Matt is really bad at playing games, but hopefully a little better at writing about them. He's Features Editor for PocketGamer.biz, and has also written for lesser publications such as IGN, VICE, and Paste Magazine.

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Gaming Unicorn Marketing Director
I think that the most important thing to do in order to get buy-in from people who have grown up playing traditional video games is to tackle the issue of cost obfuscation in F2P mobile games.

1. Customers should be able to easily understand the cost of any item/consumable in real dollars before they make an in-game purchase. One solution would be to allow players to toggle between the hard currency cost and the actual dollar cost for every purchase. The dollar rate presented would be based on the amount that the player has actually spent on hard currency. For example: power players who received a big discount on hard currency by buying a $99.99 pack would see a lower dollar conversion rate than somebody who purchased a non-discounted $4.99 currency pack.

2. Any mechanic using RNG/variable ratio schedules/etc. should ALWAYS provide drop rates. A player cannot make an informed purchasing decision if they don’t have this information. If this data is not provided, power players will try to figure it out on their own, and often, they will come up with (and share) rates that are actually more discouraging to players than the real drop rates.

3. Customers should be able to easily access a cumulative list of their purchases in-app. The Starbucks app does this, and it’s great for customers. I know I spend a lot on coffee. It’s worth it to me, so I’ll continue to do it. But it is nice to have easy access to the cumulative costs of this daily indulgence.

4. Customers should be able to contact customer support to request personal spend caps. If you are the type of player who deeply enjoys F2P games, but knows that you tend to go beyond your means when you purchase in the heat of the moment, you should be able to request daily/weekly/monthly caps, so you can comfortably participate without having to watch every penny.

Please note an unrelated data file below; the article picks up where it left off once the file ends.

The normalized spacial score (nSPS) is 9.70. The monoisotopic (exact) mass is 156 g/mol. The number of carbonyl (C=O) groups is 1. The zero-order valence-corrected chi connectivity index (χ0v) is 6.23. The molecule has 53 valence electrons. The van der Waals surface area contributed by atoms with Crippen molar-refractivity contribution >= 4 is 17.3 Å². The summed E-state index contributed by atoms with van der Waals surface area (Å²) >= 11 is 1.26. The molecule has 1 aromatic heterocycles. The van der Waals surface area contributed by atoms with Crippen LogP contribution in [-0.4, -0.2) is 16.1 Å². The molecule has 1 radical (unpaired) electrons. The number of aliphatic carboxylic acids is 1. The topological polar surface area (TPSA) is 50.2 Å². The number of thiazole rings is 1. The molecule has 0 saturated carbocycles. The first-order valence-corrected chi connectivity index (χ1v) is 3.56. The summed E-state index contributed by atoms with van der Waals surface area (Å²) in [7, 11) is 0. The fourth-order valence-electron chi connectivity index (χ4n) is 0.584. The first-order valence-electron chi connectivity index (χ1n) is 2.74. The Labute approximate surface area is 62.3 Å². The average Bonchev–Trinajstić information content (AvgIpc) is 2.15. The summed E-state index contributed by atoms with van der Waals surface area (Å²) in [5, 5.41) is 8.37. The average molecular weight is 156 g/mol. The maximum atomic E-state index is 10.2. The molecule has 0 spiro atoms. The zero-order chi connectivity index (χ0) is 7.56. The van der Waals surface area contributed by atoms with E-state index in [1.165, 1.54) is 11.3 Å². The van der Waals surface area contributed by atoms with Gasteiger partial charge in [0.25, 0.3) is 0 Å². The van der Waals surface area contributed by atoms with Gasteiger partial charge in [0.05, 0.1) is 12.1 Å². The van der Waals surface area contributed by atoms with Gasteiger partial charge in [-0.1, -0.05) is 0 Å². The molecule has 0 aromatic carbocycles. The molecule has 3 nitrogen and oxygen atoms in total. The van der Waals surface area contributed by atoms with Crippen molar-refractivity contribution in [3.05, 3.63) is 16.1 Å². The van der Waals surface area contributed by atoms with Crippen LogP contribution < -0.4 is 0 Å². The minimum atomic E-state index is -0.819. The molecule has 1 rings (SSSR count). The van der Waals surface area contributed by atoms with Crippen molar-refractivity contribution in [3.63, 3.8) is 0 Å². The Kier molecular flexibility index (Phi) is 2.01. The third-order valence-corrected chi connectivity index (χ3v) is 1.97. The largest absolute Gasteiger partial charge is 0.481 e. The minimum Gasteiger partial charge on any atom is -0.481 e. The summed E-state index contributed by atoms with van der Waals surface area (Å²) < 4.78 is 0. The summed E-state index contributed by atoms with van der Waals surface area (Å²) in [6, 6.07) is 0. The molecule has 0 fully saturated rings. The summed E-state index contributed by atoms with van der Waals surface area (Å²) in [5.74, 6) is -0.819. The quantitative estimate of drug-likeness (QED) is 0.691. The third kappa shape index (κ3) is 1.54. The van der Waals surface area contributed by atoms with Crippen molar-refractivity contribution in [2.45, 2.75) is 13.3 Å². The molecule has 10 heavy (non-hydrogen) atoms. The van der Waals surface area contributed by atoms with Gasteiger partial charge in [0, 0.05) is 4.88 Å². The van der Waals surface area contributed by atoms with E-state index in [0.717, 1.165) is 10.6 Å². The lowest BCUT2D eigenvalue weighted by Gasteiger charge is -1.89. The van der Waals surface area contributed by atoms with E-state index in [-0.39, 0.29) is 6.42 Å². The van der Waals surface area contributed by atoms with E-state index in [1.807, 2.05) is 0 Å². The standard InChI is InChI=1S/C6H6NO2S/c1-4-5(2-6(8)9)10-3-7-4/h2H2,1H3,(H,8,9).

5. Publishers should disclose the average lifetime spend of the top .15% of their spenders. We all know that we can start playing for free, but it would be helpful to understand the deep end of the swimming pool, too.

6. Players should be told clearly before making their first purchase that the game may be ‘sunset’ at any time, at the discretion of the publisher. This should be in big print, not small print. I am still surprised how many people I talk to still don't understand this part of the agreement before they spend.

Every customer should be able to clearly understand the value proposition that a game provides before spending. It’s only fair... particularly if you expect some of them to spend thousands of dollars. Traditional gamers take pricing transparency for granted, and find it ethically disconcerting when this fairness is not extended to the customers they are aiming to delight.
Matthew Laurence Game Design Director at MegaZebra
Great write-up - I'm really glad you enjoyed the presentation! One quick correction, though: I've only been in the gaming industry for about 10 years (I probably didn't enunciate "Nine-to-ten" very well at the start, sorry!). Other than that, thanks for the piece! Very cool.